I have unearthed a whole batch of statistics about dialogue openers and their prevelance. It's important to note that some teachers of light popular fiction and womag fiction state that it is a good thing to open with dialogue "because it's immediately interesting, engaging, intimate" and that at least one "teacher" states that "more than half" of such stories begin with dialogue.
I dealt with this partly in my article "Creative Writing Myths" but I've just unearthed this old piece of research. Worth reading. (Especially the results of The Ian St James awards)
Here are the results of a survey I did in 2005/2006
I looked at 2,467 Stories
1.98% Nobel Prize Winners
2.50% OHenry Prize Winners
2.94% Best American New Voices
2.96% Best American Short Stories
3.78% Selected Famous Writers
6.62% All Famous Writers Surveyed
7.09% Ian St James Finalists (but only 1% in Prizes)
8.79% Bridport Finalists (but only 1% in Prizes)
The OHenry's in Detail
020 18 02 10 OHenry Prize 1997
020 20 00 00 OHenry Prize 1998
020 20 00 00 OHenry Prize 1999
020 20 00 00 OHenry Prize 2001
020 19 01 05 OHenry Prize 2002
020 20 00 00 OHenry Prize 2005
120 117 003 2.5% OVERALL
5.44% OVERALL: 2,467 Stories.
The high percentage found for "all famous writers surveyed" really surprised me, so I looked again. Just four writers seriously skewed the figures. Two of those writers are dead (ie they wrote a long time ago, and one is in his eighties, ie much of his work is over 50 years old). Take out just four writers from a very long list and the percentage drops to 3.78%
I open a copy of "You've Got to Read This" a selection of stories chosen by writers are good examples of short-stories. 33 Stories, NO dialogue-openers.
In one debate on this, a respondent remarked saying that dialogue openers appeared in The Ian St James Awards, the New Writer and The Bridport Prize.
Well, first, OF COURSE THEY DO, because this is a lower standard of writing. It's beginner-intermediate writing!!
What we should expect (if I am right) is this.
The highest percentage of dialogue-openers will be in the batch of stories that don't make the long-list. The long-list will have a much lower percentage of dialogue openers, the short-list an even lower percentage, the prizes, lower still, and the WINNERS the lowest percentage of all.
I have no proof or firm figures of "also-rans" but I know from experience that the really bad stories I have judged OFTEN (20-50%) contain dialogue openers.
But I managed to get complete data on all the anthologized Ian St James stories (effectively the short-list) and the 1-2-3 prizes, and the winners.
Here is what I found. The columns are Stories/NO Dialogue/Dialogue/ Percentage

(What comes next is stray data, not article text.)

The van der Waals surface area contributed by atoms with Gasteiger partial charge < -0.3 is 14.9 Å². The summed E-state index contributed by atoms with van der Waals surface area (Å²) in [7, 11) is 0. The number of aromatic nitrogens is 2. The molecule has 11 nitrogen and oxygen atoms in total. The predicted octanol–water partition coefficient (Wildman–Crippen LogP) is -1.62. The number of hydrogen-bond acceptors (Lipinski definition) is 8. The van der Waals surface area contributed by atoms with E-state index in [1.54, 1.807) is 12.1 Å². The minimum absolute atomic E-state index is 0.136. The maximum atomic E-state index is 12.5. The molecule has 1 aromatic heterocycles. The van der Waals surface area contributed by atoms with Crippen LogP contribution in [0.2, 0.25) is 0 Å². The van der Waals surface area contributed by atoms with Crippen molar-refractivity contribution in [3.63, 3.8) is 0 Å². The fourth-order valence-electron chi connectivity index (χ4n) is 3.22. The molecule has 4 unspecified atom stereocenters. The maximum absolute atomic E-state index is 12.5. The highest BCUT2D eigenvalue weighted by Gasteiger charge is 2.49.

012 09 03 25 Ian St James 1989
012 12 00 00 Ian St James 1990
012 11 01 08 Ian St James 1991
012 12 00 00 Ian St James 1992
016 16 00 00 Ian St James 1993
016 14 02 13 Ian St James 1994
027 24 03 11 Ian St James 1995
020 20 00 00 Ian St James 1996-7
127 118 009 7% OVERALL
Now let's look at the top three and winners.
1989 AT THE STROKE OF TWELVE (HarperCollins)
NO 1st David Rose
NO 2nd Judy Forshaw
NO 3rd Belinda Raine
1990 SUCCESS STRIKES TWELVE (HarperCollins)
NO 1st Annie Hedley
NO 2nd William Walker
NO 3rd Louise Doughty
1991 MIDNIGHT OIL (HarperCollins)
NO 1st Faith Addis
NO 2nd Alan Dunn
NO 3rd Stephanie Ellyne
1992 BLOOD, SWEAT & TEARS (HarperCollins)
NO 1st Jeremy Cain
NO 2nd= Francesca Clementis
NO 2nd= Peter Naylor
1993 FLYING HIGH (HarperCollins)
NO 1st Kate Atkinson
NO 2nd Juliet McCarthy
NO 3rd James Maguire
NO 1st Philip Sealy
NO 2nd Hilary Waters
NO 3rd Min Dinning
1994 BROUGHT TO BOOK (HarperCollins)
NO 1st Anna McGrail
NO 2nd Alison Armstrong
NO 3rd A S Penne
NO 1st Joshua Davidson
NO 2nd Mike McCormack
NO 3rd= Sue Camarados
NO 3rd= Bronia Kita
1995 PLEASURE VESSELS (Angela Royal Publishing)
NO 1st Dick Bayne
Yes 2nd Hwee Hwee Tan
NO 3rd Bead Roberts
NO 1st= Kristina Amadeus
NO 1st= Maria Caruso
NO 3rd Nick Kelly
1996/7 PULSE FICTION (Angela Royal Publishing)
NO 1st Josephine Corcoran Algebra
NO 2nd Indira Debah Black Water Crossing
NO 3rd Carrie Worrall Gathering
NO 1st Michel Faber Some Rain Must Fall
NO 2nd Kevin Doyle Do You Like Oranges?
NO 3rd David Evans Dead Man's Shoes
How strong must the statistics be for people?
Of 36 awarded prizes, just ONE prize (second) began with dialogue)
Again the quality-prediction holds. A decent comp, 7% of the finalists overall are dialogue openers (because the entrants are not yet fully-fledged, regularly published writers) but THE WINNERS? It falls to just that single second place (2.8%)
So like it or not, dialogue openers are (generally) NOT associated with good authorship, have never won an ISJ Award, haven't won a Bridport that I've a record of.
The lower you go in quality the more often you see dialogue openers. That suggest that beginners and poor writers think dialogue openers are good and experienced quality writers have abandoned them.